|Born||Sara Jocelyn Margarita Elissa Burton
10 January 1946
|Occupation||Silversmith, Goldsmith, designer|
|Parents||Monty Burton (father)
Joan Evans (mother)
|Relatives||Alison Fairman (sister)
Michael Burton (Brother)
Sara Jocelyn Margarita Elissa Burton is a British silver and goldsmith.
Jocelyn Burton was born in Wales in 1946 and is the daughter of RAF officer Roland (Monty) Burton. She intended to read modern languages at Cambridge but decided to train as a silversmith at Sir John Cass College in London where she studied under Jack Stapley. In 1967 she won the De Beers International Award for the design of diamond jewellery. Three years later she set up her own studio and workshop in London. In 2003, she received the City and Guilds of London Institute Gold Medal – Prince Philip Medal.
Burton's commissions include a silver table fountain for the Fishmongers' Company, an 18ct gold and sapphire chain for the Butchers' Company, an offertory salver for Lichfield Cathedral and a centrepiece commissioned by Sir Roy Strong to launch the Modern Plate collection of the Victoria and Albert Museum (where it is on permanent exhibition). Recently she has completed a set of magnificent silver wall sconces for a City financial institution and the Pataudi Trophy, a prize commissioned by the MCC to commemorate the 75th anniversary of India's Test debut, presented when the Indian cricket team in England in 2007 toured the UK. The MCC loaned the trophy to be exhibited in November and December 2012 at Burton's Bentley & Skinner Exhibition. Her work features in private and public collections including, 10 Downing Street, York Minster, Longleat, St Paul's Cathedral and the Fitzwilliam Museum, Cambridge.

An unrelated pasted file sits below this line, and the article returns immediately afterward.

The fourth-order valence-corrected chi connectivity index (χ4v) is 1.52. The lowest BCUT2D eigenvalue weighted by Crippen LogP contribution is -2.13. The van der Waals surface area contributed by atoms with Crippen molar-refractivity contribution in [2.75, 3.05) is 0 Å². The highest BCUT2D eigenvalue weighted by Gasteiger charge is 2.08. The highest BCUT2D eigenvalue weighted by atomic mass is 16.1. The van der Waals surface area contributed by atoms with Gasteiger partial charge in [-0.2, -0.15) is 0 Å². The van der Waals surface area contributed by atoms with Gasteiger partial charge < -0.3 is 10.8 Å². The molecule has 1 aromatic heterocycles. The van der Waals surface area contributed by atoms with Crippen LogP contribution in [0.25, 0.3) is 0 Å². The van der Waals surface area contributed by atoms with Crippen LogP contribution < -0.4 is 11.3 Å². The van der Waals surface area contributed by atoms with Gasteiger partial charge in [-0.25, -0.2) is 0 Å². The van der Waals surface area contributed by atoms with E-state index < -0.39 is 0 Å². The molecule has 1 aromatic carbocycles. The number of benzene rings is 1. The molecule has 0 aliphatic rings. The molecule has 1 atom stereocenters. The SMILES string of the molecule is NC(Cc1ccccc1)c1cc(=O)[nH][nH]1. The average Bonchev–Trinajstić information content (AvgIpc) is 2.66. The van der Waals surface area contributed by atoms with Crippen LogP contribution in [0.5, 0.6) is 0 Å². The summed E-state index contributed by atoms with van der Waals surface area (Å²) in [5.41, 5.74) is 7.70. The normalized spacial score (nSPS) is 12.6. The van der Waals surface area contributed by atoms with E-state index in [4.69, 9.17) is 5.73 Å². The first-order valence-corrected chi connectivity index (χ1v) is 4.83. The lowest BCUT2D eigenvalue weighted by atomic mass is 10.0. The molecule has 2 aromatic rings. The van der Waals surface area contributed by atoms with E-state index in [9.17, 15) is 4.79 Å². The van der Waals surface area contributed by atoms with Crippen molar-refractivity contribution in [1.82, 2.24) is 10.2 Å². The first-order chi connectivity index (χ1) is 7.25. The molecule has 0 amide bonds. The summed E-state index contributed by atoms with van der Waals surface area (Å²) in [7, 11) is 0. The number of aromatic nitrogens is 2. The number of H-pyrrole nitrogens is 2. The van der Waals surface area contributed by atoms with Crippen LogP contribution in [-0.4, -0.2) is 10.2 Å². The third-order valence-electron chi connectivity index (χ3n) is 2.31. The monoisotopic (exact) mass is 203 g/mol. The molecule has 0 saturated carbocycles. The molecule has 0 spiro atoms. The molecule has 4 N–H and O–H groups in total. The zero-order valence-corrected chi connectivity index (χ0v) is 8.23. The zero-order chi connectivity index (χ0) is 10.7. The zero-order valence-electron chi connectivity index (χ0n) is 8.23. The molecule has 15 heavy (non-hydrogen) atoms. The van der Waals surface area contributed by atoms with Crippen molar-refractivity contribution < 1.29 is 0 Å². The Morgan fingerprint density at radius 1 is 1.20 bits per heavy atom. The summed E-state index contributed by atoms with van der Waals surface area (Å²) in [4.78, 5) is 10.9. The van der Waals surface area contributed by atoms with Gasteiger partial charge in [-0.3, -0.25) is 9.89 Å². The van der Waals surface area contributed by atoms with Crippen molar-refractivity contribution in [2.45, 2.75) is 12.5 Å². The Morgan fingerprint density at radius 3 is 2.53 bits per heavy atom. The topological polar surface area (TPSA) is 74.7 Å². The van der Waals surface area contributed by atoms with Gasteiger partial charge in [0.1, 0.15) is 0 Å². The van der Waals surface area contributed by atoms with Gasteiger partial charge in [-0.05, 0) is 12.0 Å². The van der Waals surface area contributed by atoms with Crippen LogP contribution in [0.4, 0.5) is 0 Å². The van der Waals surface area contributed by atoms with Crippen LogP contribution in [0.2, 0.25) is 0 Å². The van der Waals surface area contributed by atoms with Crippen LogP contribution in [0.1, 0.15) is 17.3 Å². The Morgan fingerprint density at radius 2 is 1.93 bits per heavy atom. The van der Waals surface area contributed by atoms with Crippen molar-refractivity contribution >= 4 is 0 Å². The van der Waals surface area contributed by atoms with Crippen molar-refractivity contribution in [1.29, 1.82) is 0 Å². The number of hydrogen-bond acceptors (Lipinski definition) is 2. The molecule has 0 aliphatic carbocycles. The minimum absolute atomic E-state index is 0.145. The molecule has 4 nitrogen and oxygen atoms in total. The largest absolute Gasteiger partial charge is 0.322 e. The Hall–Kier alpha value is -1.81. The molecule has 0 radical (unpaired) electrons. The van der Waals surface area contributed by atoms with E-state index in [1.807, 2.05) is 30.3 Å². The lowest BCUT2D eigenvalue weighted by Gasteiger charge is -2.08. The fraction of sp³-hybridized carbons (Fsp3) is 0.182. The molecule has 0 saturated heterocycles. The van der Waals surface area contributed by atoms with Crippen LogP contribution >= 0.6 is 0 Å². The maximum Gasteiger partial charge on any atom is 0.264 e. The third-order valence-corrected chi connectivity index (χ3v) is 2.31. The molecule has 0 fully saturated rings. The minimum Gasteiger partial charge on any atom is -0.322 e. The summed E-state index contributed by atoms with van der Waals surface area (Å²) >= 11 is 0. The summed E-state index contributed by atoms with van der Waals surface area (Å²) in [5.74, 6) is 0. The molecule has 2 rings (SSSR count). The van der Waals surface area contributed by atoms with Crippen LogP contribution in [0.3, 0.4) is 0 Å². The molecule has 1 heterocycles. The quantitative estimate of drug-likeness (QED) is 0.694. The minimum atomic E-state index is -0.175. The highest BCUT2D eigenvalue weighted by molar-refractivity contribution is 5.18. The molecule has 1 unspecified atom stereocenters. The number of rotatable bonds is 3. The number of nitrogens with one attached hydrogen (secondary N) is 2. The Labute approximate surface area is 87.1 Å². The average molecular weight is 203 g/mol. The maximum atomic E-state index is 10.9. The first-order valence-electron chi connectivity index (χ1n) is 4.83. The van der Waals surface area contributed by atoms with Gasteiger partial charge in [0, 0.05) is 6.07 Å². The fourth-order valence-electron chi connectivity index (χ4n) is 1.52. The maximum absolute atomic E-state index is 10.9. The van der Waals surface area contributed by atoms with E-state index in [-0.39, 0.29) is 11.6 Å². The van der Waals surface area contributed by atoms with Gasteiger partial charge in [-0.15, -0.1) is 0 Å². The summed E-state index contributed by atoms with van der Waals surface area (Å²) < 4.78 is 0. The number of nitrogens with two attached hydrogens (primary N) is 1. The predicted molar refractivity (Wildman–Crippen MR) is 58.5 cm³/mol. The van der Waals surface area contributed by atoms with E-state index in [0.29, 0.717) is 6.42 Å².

Apart from major commissions Burton has created a range of domestic silver as well as jewellery using gold, silver, precious and semi-precious stones. All this work is based on her own designs – from preliminary sketches to finished colour drawings. The drawings are prized for their own sake.
In 1995 Burton won the United Kingdom Jeweller Award for best design in silver. Burton had the first piece of platinum to be hallmarked at the London Assay Office in 1973 when hallmarking for platinum was introduced under the Hallmarking Act of 1973 and platinum became a recognised metal under the Vienna Convention on the Control of the Fineness and the Hallmarking of Precious Metal Objects. This piece is at Goldsmiths' Hall. She became a freeman of the Worshipful Company of Goldsmiths in 1974.